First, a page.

Of course, the benefits of THC go beyond the helping recreational users experience that ‘stoned’ feeling. THC has been shown to provide people with an array of therapeutic benefits. For starters, THC is extremely useful when it comes to managing pain, increasing appetite and helping relieve intraocular pressure in patients with glaucoma. Beyond that, recent studies have even shown that THC may help treat insomnia, fatigue and even depression.
This plant-based cannabinoid is particularly interesting because of its relationship with THC. Not only is CBD non-psychoactive, but it has even been known to counter some of the psychoactive effects of THC. When it comes to its medical applications, CBD is commonly associated with pain relief and its ability to combat inflammation.
But the benefits of CBD don’t stop there. Studies have found that CBD has a wide range of potential therapeutic effects, including:
- Parkinson’s Disease
- Alzheimer’s Disease
- Cerebral Ischemia
- Rheumatoid Arthritis
- Certain Types of Cancer
Of course, one of the biggest draws of CBD from a medical perspective is that it’s non-psychoactive. This ends up making it an appealing option for treatment for patients that want help treating inflammation, anxiety or are just looking for pain relief without that ‘stoned’ feeling.
Our Bodies and Cannabinoids
As surprising as this might be to some of you new to the cannabis community, the human body naturally produces cannabinoids on its own. Interestingly enough, research on the medical applications of marijuana is actually one of the factors that led scientists to discover the ECS the way we understand it today.
Our bodies use cannabinoids to then bind receptors together. Researchers actually classified them into 2 groups: CB1 receptors and CB2 receptors. CB1 receptors are found in organs, glands, connective tissue and the nervous system. CB2 receptors are found to occur in the immune system. To be clear, cannabinoids produced internally by your body are known as endocannabinoids.
The cannabinoids that bind to CB1 and CB2 receptors are there to help cells maintain homeostasis. To give you some perspective on why that matters in day to day life, getting sick is basically the result of your body being unable to achieve homeostasis. Beyond that, cannabinoids are responsible for enabling communication and coordination between different types of cells. Most notably, where bodily systems intersect (like the nervous and immune systems).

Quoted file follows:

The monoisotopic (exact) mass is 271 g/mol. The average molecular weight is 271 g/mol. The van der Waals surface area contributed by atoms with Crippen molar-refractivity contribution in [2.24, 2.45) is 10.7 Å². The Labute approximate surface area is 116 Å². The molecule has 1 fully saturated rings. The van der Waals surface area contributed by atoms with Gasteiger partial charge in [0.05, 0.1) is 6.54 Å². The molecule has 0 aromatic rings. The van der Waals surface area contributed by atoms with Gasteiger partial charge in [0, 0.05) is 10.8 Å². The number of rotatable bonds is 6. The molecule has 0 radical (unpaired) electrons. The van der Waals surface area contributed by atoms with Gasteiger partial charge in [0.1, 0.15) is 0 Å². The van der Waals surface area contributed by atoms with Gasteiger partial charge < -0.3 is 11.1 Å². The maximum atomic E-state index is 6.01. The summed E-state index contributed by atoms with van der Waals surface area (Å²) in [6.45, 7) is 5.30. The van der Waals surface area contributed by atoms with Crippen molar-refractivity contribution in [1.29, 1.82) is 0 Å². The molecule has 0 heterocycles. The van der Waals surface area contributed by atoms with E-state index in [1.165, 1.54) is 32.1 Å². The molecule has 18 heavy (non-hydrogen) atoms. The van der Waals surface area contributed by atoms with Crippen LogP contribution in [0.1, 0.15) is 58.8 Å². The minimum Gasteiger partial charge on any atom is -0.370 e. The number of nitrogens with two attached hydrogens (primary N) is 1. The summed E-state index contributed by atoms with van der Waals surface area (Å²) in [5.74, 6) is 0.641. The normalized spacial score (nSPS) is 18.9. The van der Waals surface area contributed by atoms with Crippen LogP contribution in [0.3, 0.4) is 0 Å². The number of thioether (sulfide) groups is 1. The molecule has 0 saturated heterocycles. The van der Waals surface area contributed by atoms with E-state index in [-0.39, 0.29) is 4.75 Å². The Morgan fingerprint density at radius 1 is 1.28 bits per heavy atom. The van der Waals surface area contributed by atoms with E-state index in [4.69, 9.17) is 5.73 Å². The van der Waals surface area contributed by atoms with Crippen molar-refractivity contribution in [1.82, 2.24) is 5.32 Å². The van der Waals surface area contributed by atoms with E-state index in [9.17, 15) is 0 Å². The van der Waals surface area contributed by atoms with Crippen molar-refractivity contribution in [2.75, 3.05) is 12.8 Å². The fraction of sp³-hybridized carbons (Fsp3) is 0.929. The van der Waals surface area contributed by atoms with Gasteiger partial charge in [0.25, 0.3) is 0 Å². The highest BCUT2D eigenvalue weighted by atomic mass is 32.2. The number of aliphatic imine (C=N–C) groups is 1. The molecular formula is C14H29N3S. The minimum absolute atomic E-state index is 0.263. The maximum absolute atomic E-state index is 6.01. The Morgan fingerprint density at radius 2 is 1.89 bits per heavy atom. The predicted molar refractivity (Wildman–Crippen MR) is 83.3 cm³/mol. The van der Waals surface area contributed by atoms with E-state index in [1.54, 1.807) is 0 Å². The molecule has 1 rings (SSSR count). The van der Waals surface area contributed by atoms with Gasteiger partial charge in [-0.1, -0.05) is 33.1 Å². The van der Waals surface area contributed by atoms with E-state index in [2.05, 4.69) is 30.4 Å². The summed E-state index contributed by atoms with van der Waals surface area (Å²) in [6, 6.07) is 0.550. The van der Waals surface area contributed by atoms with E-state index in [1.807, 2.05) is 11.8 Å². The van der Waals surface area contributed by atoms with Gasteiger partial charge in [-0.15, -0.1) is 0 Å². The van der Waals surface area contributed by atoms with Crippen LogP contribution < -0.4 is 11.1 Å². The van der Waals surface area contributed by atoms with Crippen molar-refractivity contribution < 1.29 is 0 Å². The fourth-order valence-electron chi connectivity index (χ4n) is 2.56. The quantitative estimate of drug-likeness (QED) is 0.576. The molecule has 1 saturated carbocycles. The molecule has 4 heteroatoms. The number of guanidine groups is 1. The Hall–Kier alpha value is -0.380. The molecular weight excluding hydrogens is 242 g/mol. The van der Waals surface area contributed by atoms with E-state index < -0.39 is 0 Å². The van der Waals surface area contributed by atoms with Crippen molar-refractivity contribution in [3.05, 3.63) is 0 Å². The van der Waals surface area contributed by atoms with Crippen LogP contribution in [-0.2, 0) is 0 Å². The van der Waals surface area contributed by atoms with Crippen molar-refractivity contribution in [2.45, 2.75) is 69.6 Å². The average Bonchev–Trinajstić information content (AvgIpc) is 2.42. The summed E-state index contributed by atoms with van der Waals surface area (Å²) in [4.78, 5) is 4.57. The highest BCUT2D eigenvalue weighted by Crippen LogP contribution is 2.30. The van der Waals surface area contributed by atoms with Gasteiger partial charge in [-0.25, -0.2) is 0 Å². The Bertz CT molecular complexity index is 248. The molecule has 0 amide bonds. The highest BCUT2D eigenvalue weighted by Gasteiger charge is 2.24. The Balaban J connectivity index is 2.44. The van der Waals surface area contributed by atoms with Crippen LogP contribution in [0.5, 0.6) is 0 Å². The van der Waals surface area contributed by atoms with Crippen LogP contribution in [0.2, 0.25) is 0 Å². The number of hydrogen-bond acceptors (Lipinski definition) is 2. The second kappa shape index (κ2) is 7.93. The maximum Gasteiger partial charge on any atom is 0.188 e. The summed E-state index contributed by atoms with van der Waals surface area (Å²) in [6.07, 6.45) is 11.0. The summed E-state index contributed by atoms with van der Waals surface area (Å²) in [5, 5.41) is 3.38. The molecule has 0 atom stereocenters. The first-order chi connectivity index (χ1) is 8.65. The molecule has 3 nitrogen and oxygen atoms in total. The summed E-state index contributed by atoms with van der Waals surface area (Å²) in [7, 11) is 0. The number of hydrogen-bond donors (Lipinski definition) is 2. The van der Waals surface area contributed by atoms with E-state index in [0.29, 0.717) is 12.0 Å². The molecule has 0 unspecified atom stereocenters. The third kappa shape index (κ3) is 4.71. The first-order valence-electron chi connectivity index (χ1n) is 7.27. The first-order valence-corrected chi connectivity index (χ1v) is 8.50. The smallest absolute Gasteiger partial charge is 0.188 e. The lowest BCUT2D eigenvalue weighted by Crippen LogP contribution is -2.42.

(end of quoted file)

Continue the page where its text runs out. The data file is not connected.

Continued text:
Why should you care about the Endocannabinoid System?
We could keep discussing the technical aspects of cannabinoids and the ECS, but you get the idea. What really matters is understanding why the relationship between the ECS and cannabis is so important.
For starters, maintaining the balance in your ECS can help improve your health. While it may sound dramatic, studies have shown that endocannabinoids can influence a variety of physiological systems (muscle control, inflammation, mood, etc.).
But let’s face facts: there are plenty of people that simply don’t believe cannabis has legitimate therapeutic uses. Fortunately for the cannabis community, studies on the ECS and the effects of plant-based cannabinoids on the body have helped legitimize cannabis (both socially and legally). Future studies on the ECS and cannabis will do even more to showcase the value of medicinal marijuana. The support of the scientific community as it relates to cannabis being regarded as medicine is crucial to the future of marijuana.